A successful colonoscopy or flexible sigmoidoscopy requires clear visualization of the mucosal surface of the colon, and the degree of bowel cleansing is a critical factor in determining the quality, difficulty, speed, and completeness of the examination .
This topic will review the most frequently used methods for bowel preparation for colonoscopy and flexible sigmoidoscopy and will provide recommendations for addressing commonly encountered problems. An overview of colonoscopy in adults is discussed separately. (See "Overview of colonoscopy in adults".)
Patient instructions, medications, and diet — Patients should be provided with written instructions that are simple, easy to follow, and in a language the patient understands. Patients should also be instructed to read the instructions at least a week prior to the colonoscopy since medication and dietary changes are often required several days prior to the examination.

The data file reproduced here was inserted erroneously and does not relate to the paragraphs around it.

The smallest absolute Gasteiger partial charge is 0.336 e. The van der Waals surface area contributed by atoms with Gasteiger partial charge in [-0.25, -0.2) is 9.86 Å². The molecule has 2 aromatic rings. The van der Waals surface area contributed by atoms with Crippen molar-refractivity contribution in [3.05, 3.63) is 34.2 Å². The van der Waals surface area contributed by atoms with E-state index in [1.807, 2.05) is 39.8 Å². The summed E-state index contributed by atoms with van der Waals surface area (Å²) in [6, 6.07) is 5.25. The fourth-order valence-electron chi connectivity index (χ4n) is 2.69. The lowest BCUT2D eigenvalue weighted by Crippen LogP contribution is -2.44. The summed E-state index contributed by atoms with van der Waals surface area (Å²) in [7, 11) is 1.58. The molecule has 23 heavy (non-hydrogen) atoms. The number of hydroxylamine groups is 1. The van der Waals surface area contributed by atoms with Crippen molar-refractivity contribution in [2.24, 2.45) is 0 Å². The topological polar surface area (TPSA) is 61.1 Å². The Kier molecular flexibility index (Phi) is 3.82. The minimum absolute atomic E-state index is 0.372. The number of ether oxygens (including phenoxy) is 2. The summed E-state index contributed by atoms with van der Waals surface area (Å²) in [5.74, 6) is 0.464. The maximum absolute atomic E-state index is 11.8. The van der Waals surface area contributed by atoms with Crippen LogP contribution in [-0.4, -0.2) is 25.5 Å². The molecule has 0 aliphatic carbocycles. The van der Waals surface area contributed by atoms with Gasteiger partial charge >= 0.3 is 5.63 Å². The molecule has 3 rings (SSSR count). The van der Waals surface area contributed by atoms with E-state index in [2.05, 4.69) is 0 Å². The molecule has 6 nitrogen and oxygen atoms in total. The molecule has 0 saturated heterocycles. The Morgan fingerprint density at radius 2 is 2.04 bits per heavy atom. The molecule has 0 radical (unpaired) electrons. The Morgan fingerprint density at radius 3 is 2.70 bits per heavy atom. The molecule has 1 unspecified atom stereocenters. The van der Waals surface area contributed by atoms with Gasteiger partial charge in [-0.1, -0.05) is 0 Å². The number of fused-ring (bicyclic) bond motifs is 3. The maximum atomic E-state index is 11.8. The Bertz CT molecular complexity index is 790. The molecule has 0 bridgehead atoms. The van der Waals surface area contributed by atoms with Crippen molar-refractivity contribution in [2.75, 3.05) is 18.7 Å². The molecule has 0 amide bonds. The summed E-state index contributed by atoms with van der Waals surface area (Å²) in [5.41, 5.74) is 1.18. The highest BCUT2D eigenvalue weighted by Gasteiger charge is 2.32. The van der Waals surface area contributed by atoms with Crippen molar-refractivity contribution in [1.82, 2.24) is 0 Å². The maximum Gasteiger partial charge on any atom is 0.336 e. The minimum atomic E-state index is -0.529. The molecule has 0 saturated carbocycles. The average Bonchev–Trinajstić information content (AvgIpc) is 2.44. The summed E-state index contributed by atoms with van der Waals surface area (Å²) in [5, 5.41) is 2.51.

Medications — Most medications may be continued up to the time of colonoscopy and are taken with a small sip of water the day of the colonoscopy. Some medications may need to be adjusted prior to colonoscopy, such as metformin and insulin. Oral iron should also be stopped at least five days before the colonoscopy, since it makes the residual feces black, viscous, and difficult to clear.
Decisions regarding the management of antiplatelet agents or anticoagulants must weigh the risks of bleeding from the procedure with the probability of a thromboembolic event occurring while the antithrombotic medication is interrupted (table 1 and table 2) . Furthermore, the urgency of the procedure and the availability of alternative tests must be evaluated (eg, a bleeding scan in a patient with acute lower gastrointestinal bleeding). Whenever possible, management decisions about antithrombotic agents should be made following discussion with the patient and the clinician prescribing the medication. Aspirin and nonsteroidal anti-inflammatory drugs in standard doses may be continued safely in patients undergoing colonoscopy, including in those who require polypectomy. (See "Management of anticoagulants in patients undergoing endoscopic procedures" and "Management of antiplatelet agents in patients undergoing endoscopic procedures" and "Endoscopic procedures in patients with disorders of hemostasis".)